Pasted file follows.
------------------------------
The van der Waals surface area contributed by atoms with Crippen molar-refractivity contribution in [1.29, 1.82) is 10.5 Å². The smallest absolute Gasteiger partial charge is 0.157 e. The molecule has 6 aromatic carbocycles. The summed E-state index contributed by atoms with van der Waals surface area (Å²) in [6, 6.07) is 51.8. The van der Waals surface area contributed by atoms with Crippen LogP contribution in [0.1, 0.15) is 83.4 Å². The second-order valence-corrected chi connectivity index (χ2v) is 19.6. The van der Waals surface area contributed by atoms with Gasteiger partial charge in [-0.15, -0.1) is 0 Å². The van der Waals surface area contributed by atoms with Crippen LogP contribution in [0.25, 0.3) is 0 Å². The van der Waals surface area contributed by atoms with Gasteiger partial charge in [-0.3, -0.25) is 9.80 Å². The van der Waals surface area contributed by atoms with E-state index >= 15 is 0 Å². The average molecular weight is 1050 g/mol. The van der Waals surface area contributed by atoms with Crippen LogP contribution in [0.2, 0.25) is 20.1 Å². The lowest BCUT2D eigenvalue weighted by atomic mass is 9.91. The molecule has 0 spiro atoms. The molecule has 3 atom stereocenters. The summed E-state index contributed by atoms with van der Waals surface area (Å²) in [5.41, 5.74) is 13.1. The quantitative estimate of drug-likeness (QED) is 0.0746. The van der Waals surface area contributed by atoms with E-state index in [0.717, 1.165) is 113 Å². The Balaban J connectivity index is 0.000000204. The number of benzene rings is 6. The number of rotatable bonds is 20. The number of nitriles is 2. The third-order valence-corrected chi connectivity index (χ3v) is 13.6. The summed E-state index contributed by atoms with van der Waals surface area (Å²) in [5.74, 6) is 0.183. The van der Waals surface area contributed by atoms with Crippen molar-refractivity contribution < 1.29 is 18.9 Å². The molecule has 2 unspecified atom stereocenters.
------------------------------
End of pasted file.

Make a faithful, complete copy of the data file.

The van der Waals surface area contributed by atoms with Crippen molar-refractivity contribution in [1.29, 1.82) is 10.5 Å². The smallest absolute Gasteiger partial charge is 0.157 e. The molecule has 6 aromatic carbocycles. The summed E-state index contributed by atoms with van der Waals surface area (Å²) in [6, 6.07) is 51.8. The van der Waals surface area contributed by atoms with Crippen LogP contribution in [0.1, 0.15) is 83.4 Å². The second-order valence-corrected chi connectivity index (χ2v) is 19.6. The van der Waals surface area contributed by atoms with Gasteiger partial charge in [-0.15, -0.1) is 0 Å². The van der Waals surface area contributed by atoms with Crippen LogP contribution in [0.25, 0.3) is 0 Å². The van der Waals surface area contributed by atoms with Gasteiger partial charge in [-0.3, -0.25) is 9.80 Å². The van der Waals surface area contributed by atoms with E-state index >= 15 is 0 Å². The average molecular weight is 1050 g/mol. The van der Waals surface area contributed by atoms with Crippen LogP contribution in [0.2, 0.25) is 20.1 Å². The lowest BCUT2D eigenvalue weighted by atomic mass is 9.91. The molecule has 0 spiro atoms. The molecule has 3 atom stereocenters. The summed E-state index contributed by atoms with van der Waals surface area (Å²) in [5.41, 5.74) is 13.1. The quantitative estimate of drug-likeness (QED) is 0.0746. The van der Waals surface area contributed by atoms with E-state index in [0.717, 1.165) is 113 Å². The Balaban J connectivity index is 0.000000204. The number of benzene rings is 6. The number of rotatable bonds is 20. The number of nitriles is 2. The third-order valence-corrected chi connectivity index (χ3v) is 13.6. The summed E-state index contributed by atoms with van der Waals surface area (Å²) in [5.74, 6) is 0.183. The van der Waals surface area contributed by atoms with Crippen molar-refractivity contribution < 1.29 is 18.9 Å². The molecule has 2 unspecified atom stereocenters.